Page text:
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A Great Day at the Breach

January 03, 2003|PETE THOMAS

Koko Kechichian gazed out over what seemed a desert ocean, marveling at a vastness that appeared to have no end. He then looked down, beneath the rippling surface, and imagined a "missing world" that surely had to exist somewhere below.

As it turned out, his notion was not too far-fetched. The desert ocean, or at least a large patch of it between the Palos Verdes Peninsula and Santa Catalina Island, suddenly erupted with the most amazing kind of life late Wednesday afternoon.

Off the bow of the Voyager, which made the eight-mile run from Redondo Sportfishing, a tightly grouped pod of eight or nine killer whales surfaced and swam slowly westward, their sleek black bodies glistening under the sun.

Well to the port, dozens of Risso's and bottlenose dolphins began streaking across the surface in a display rarely encountered by researchers, much less everyday whale watchers. Amid them was a large male killer whale, easily identifiable by a dorsal fin that rose more than four feet out of the water.

Together they moved swiftly, first to the east, then the west, the north and again to the east. The much smaller dolphins, at times seemingly brushing up against the broad shoulders of the predatory interloper, seemed to be harassing the killer whale and herding it away from their feeding grounds.

On the fringe of all this, a lone female killer whale was content to keep her distance, watching the dolphins and, perhaps, the male killer whale.

Voyager captain John Glackin, who has spent 37 years plying local waters, said he had never seen anything like what he described as turf warfare.

"I've only seen killer whales out here five or six times," he said, following the action from his lofty wheelhouse perch. "But I've never seen Risso's and killer whales getting into it like this."

It was a grand spectacle indeed, kicking off a new year and a new whale-watching season in fine style.

"This was a great way to start the new year," said Kechichian, sitting next to his fiance, Shelley Ward, as the boat traveled shoreward under a sky set afire by the setting sun. Revealing his idealistic side again, Kechichian added, "It means I'm going to have good luck the rest of the year. I'm a Pisces and I really believe that."


The killer whales presumably still off the Southern California coast are members of the "offshore" pod of orcas, fish and squid eaters that venture down from the British Columbia area and make it this far only occasionally and generally in the winter. They were last seen off Palos Verdes on April 1, 2001.

Typically, they break into subgroups of three to 15 animals as they travel, and they have ventured as far south as Oceanside. How long they'll stay is anyone's guess, but they've been encountered in previous years periodically through March.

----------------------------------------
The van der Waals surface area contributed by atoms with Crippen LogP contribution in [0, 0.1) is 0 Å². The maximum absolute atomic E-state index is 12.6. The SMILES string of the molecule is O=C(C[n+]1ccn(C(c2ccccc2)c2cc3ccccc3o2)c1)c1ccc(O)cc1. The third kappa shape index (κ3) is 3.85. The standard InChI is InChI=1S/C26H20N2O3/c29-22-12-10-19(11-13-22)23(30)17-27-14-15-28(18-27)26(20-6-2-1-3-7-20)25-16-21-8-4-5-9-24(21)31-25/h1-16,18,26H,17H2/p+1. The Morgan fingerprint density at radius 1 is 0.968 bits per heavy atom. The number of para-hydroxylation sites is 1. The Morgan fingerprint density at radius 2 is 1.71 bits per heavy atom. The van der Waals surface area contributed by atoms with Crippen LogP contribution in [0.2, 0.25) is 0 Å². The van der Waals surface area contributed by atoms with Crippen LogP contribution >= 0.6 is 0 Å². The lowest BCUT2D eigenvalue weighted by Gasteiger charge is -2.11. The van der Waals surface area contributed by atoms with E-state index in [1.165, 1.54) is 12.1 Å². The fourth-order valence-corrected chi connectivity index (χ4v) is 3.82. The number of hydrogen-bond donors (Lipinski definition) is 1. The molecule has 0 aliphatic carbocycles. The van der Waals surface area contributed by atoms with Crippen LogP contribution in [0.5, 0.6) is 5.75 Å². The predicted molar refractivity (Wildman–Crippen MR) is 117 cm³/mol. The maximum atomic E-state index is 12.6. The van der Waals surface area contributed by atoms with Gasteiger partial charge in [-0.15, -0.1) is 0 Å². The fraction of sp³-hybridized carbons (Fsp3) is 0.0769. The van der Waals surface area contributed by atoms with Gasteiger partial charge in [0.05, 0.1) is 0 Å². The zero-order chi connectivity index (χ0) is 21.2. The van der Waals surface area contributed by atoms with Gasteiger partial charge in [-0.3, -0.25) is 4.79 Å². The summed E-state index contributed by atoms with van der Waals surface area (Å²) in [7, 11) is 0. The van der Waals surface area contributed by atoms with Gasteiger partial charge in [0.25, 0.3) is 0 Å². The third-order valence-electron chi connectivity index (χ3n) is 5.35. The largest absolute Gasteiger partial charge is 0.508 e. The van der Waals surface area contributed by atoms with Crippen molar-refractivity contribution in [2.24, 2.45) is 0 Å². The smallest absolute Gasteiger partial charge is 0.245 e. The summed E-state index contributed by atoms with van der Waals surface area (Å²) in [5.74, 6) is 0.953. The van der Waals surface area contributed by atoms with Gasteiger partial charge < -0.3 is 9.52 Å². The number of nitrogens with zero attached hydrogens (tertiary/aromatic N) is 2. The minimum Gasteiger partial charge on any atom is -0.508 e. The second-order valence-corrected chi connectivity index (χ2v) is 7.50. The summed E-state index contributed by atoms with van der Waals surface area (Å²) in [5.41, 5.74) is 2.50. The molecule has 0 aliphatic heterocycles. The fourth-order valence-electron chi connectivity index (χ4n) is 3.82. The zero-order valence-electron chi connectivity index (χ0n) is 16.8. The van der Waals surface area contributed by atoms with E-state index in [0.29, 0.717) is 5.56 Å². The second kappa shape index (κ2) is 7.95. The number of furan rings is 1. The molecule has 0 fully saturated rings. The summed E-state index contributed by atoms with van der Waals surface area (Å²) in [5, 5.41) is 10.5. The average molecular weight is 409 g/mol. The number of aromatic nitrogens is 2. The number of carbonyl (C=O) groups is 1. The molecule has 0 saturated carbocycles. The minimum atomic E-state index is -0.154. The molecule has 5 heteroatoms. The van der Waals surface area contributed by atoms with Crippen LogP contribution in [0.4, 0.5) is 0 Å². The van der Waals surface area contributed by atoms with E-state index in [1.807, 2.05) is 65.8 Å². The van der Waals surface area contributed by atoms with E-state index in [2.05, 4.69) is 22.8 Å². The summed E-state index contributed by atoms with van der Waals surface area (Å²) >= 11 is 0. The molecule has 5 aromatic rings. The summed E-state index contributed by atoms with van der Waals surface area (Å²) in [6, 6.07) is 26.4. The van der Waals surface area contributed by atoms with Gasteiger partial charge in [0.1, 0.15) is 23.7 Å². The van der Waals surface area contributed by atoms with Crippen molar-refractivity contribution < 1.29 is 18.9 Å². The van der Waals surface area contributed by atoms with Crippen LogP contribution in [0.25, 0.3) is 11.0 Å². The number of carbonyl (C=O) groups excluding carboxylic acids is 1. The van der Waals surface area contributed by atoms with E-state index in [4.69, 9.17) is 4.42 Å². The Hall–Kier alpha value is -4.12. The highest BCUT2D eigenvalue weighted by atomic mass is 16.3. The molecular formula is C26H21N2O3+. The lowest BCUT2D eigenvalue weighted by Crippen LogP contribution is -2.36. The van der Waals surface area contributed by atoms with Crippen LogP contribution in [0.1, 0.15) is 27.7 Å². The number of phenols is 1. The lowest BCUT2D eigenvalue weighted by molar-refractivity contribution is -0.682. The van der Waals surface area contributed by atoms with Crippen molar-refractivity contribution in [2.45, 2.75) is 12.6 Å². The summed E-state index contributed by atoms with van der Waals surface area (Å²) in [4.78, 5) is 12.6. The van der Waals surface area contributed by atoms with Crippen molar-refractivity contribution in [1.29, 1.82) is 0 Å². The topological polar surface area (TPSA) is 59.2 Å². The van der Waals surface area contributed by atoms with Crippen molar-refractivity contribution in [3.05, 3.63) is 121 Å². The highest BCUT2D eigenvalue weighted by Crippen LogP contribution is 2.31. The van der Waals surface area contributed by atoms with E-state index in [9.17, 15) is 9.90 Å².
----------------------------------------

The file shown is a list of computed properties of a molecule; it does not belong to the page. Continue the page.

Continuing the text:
One of the biggest local sightings was in February 1995. On Feb. 9, the captain of a boat off Newport Beach saw 15 to 20 orcas. On Feb. 10, another Orange County captain logged 40 to 60, and on the same day the Voyager sighted at least 25. On Feb. 11, L.A.-area vessels counted 80 offshore orcas in various subgroups.

At least one of those orcas, a female labeled CA 529, was among those sighted Wednesday, according to Alisa Schulman-Janiger, a researcher who was on the scene with two friends aboard a smaller vessel.

Although orca sightings off Southern California are an unusual and exciting treat -- killer whales from the mysterious "L.A. pod" and "transient pod" also show locally from time to time -- even more unusual and perhaps more exciting is the interaction between Risso's dolphins and killer whales.

Risso's dolphins, which grow to about 13 feet and feed almost exclusively on squid, have been documented acting aggressively toward other mammals, even gray whales, but rarely toward killer whales.

Nancy Black, a prominent researcher in Monterey, is among the few to have witnessed this event, two years ago in July. A pod of about 12 transient orcas -- more notorious than the offshore and L.A. pods in that they feed predominantly on other marine mammals -- was literally chased and circled by about 50 Risso's dolphins and remained trapped, as if in a net, for several seconds before "they broke out and tried to flee."

Black said there isn't a scientific explanation for this behavior but presumed, "They just wanted [the killer whales] out of their area."


Word spreads fast when the killers come calling. Those on Wednesday were first sighted in the morning by a private boater, whose marine radio conversation with another boater was picked up by Hugh Ryono, a volunteer at the Gray Whale Census and Behavior Project at Point Fermin on the Palos Verdes Peninsula.

Ryono called Schulman-Janiger, the project director, who called Redondo Sportfishing to alert Glackin, and then contacted friends Zan and Larry Diener for a ride aboard their 19-foot boat.

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